Drakon Expansion 1
From the Publisher...
>The publisher states that this expansion requires the second edition of Drakon. However, we've found the game is still a lot of fun using the first edition of Drakon. Sure, since the backs are different players can see when you're holding tiles from the expansion, but it doesn't seem to affect gameplay to any significant degree.
The old dragon Drakon has some new tricks! Not only is she forcing her prisoners to race through her dungeons collecting gold, but now she has revealed a treacherous new maze and is chasing the prisoners herself!
Drakon: Expansion One contains 48 new tiles, a movable dragon counter, and rules for 14 new chamber actions (including a secret passage, a magic harp, a double gold room, and more) that you can add to your Drakon game. You need a copy of the Drakon board game (second printing) to use this expansion.
The publisher states that this expansion requires the second edition of Drakon. However, we've found the game is still a lot of fun using the first edition of Drakon. Sure, since the backs are different players can see when you're holding tiles from the expansion, but it doesn't seem to affect gameplay to any significant degree.
more information at the Board Game Geek website
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A few years ago I was at a local con playing a game of Escape
From Elba with James Ernest (a hilarious experience, but one that’s well
beyond the scope of this article). A friend of his came up, showed
him a new copy of Wiz-War and asked if he had ever heard of it.
James said, “Yeah, Wiz-War. You’ll notice it’s strongly influenced
by Magic: The Gathering and Robo-Rally.” Of course,
that was a joke, since Tom Jolly designed Wiz-War almost a decade
before anyone had even heard of those other two games. I think James’
point was clear. Tom Jolly is ahead of his time with his unique approach
to game design. Whether it’s the complex combos of spells in Wiz-War
or the simplified measurement system of DiskWars, Tom is more concerned
with trying something very different rather than following current trends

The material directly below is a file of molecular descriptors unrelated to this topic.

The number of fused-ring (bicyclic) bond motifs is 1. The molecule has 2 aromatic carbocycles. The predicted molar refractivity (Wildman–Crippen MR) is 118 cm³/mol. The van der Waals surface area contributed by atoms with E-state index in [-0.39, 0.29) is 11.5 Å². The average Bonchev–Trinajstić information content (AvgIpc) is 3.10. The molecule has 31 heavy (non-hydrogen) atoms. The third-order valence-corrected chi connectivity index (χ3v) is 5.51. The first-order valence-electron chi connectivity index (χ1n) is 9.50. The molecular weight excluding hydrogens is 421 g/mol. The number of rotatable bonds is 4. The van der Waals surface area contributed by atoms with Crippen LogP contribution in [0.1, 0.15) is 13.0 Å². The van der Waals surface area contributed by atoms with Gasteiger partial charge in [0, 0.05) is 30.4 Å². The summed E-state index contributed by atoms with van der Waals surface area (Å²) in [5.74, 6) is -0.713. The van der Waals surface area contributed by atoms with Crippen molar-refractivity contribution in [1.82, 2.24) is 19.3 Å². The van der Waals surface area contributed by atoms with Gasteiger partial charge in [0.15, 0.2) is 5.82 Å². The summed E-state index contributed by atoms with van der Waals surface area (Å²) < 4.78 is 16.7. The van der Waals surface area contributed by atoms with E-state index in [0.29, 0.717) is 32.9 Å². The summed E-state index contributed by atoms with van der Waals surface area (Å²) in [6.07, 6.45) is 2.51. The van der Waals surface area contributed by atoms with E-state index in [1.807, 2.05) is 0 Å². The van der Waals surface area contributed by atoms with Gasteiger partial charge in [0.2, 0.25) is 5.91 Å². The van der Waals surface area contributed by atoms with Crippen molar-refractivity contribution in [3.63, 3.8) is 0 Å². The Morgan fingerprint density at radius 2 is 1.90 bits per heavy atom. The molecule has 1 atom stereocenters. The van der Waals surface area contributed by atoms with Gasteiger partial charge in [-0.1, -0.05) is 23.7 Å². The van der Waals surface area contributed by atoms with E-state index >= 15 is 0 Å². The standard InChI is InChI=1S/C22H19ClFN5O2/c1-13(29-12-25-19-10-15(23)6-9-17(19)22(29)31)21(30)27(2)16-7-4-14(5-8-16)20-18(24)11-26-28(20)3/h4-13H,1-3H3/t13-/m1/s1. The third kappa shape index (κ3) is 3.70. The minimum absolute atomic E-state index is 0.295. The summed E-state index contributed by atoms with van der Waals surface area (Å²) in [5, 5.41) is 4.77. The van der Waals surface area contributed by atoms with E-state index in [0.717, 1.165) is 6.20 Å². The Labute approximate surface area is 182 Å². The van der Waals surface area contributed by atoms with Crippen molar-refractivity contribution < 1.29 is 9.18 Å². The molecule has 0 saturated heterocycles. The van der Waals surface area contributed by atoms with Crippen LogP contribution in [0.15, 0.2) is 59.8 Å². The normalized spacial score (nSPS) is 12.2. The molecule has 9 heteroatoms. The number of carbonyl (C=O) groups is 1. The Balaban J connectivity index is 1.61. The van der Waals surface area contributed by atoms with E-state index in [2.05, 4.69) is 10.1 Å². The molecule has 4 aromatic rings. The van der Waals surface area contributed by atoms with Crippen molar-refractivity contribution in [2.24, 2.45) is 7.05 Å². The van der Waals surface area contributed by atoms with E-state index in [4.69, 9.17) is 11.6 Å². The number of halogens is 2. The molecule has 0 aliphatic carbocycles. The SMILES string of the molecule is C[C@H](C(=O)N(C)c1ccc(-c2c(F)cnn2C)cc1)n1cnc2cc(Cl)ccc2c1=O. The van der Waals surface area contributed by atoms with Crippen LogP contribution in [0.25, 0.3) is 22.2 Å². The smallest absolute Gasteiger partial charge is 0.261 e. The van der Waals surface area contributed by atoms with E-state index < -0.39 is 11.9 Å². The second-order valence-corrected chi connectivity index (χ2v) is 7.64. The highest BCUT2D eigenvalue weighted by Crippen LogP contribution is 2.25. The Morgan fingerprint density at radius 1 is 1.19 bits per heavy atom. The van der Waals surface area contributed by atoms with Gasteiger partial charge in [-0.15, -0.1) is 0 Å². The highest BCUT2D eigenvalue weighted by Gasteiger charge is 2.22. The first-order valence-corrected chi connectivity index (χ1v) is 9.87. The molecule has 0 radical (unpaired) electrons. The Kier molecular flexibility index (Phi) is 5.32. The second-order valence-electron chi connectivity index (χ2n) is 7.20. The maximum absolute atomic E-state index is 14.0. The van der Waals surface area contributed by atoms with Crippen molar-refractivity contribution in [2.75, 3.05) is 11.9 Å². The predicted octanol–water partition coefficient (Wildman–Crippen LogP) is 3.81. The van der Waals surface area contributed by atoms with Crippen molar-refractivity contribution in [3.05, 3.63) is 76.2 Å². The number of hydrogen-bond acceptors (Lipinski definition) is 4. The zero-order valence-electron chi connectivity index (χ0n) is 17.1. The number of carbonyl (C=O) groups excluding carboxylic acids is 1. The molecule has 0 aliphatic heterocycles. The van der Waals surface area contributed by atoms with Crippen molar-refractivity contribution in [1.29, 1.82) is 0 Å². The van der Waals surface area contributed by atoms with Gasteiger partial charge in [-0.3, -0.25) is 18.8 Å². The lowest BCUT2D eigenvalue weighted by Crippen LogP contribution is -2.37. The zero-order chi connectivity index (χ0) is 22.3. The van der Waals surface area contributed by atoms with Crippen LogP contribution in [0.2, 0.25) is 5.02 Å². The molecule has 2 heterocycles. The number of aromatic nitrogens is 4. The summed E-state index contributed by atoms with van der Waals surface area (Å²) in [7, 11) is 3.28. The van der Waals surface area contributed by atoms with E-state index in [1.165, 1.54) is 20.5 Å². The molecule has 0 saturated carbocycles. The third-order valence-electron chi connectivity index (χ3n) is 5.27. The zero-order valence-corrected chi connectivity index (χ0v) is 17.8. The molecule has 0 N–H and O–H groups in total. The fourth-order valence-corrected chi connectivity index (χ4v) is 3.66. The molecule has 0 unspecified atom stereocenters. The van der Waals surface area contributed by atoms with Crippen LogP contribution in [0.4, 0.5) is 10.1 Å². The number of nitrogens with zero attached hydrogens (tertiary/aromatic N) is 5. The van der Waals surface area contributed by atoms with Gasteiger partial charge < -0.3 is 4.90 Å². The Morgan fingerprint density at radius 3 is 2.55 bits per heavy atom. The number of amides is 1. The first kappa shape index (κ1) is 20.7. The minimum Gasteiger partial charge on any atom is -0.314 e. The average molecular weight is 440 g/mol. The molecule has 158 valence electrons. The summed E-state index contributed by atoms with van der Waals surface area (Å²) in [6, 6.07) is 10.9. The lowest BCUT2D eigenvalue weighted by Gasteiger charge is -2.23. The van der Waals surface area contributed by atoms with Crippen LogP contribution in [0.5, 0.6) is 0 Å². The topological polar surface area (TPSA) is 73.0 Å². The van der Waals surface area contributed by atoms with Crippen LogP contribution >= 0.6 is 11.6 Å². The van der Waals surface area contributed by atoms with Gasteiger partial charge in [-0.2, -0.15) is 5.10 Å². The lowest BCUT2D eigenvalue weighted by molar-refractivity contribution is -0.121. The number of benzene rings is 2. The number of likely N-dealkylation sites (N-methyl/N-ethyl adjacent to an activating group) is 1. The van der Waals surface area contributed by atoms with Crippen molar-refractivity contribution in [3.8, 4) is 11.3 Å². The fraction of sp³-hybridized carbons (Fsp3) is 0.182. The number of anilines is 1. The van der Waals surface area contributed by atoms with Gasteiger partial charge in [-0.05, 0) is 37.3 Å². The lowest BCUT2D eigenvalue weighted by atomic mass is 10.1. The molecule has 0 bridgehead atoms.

in the game industry.
In early 2001 Tom mentioned in an e-mail message to me that he was excited
about Fantasy Flight Games’ release of one of his favorite designs, Drakon.
As it turns out, the first edition sold out very quickly, prompting a second
printing and an expansion which came out this past summer. After
playing a few games with the expansion, I was anxious to see this as one
of our featured games here at Fair Play. I wrote Tom a few questions
about the game, the expansion and what we might see from him in the near
future. He graciously let us print his responses below.
Mike Petty: Before we even start talking about this game, I
am always surprised by how many ways I've heard the title pronounced by
different people who play it. I've heard it with a long “a”, a long
“o”, rhymes with “dragon”, etc.. What is the proper pronunciation?
Tom Jolly: I'm not sure, since it's not a name I created. It's
German for Draco, the constellation, and I believe it rhymes with Dragon,
with a very slight roll on the "r" to make it sound more German. But, I
don't speak enough German to say for sure. If the pronunciation is derived
from that, then I'd expect a long "a". Dray-kohn. I pronounce Drakon
with an accent on the first syllable, as "Drack-un." Take your pick.
MP: I remember seeing a game at your site a few years ago called
Primrose Path that sounded similar to Drakon. Was this
an earlier version of the game?
TJ: It's the same game. I submitted Primrose Path to Wizards
of the Coast the same month that they first released Magic: The Gathering.
They were small back then, riding the euphoric wave of an intensely popular
success. They liked Primrose Path a lot, and we talked contracts.
Anyway, I signed with them and two years later (before Primrose Path
came out), they dropped their board-game line and paid me a kill fee. Generally,
they were pretty good people to deal with. Garfield suggested I change
the game from "getting rid of tiles" to "collecting something" to create
a more positive-acquisition feel for the game. I did, and it became Vaults.
Instead of dumping all your tiles from your hand, you now had to collect
gold coins. The mechanism was the same; you landed on a tile that said
"get a gold" instead of "discard a tile".
Then, it went off to F.X Schmid, where Alan Moon took a look at it and
signed a contract. It was now Golden Vaults. He left the company
immediately after the contract was signed, and the game was subsequently
never published, and the contract expired a year and a half later.
About that time, I'd sold DiskWars to Fantasy Flight Games, and
showed them Vaults (the name I liked), which they picked up and
published under their name, Drakon. They like Dragons. The whole
process end-to-end took about 6 years, but I sure am glad it's in print,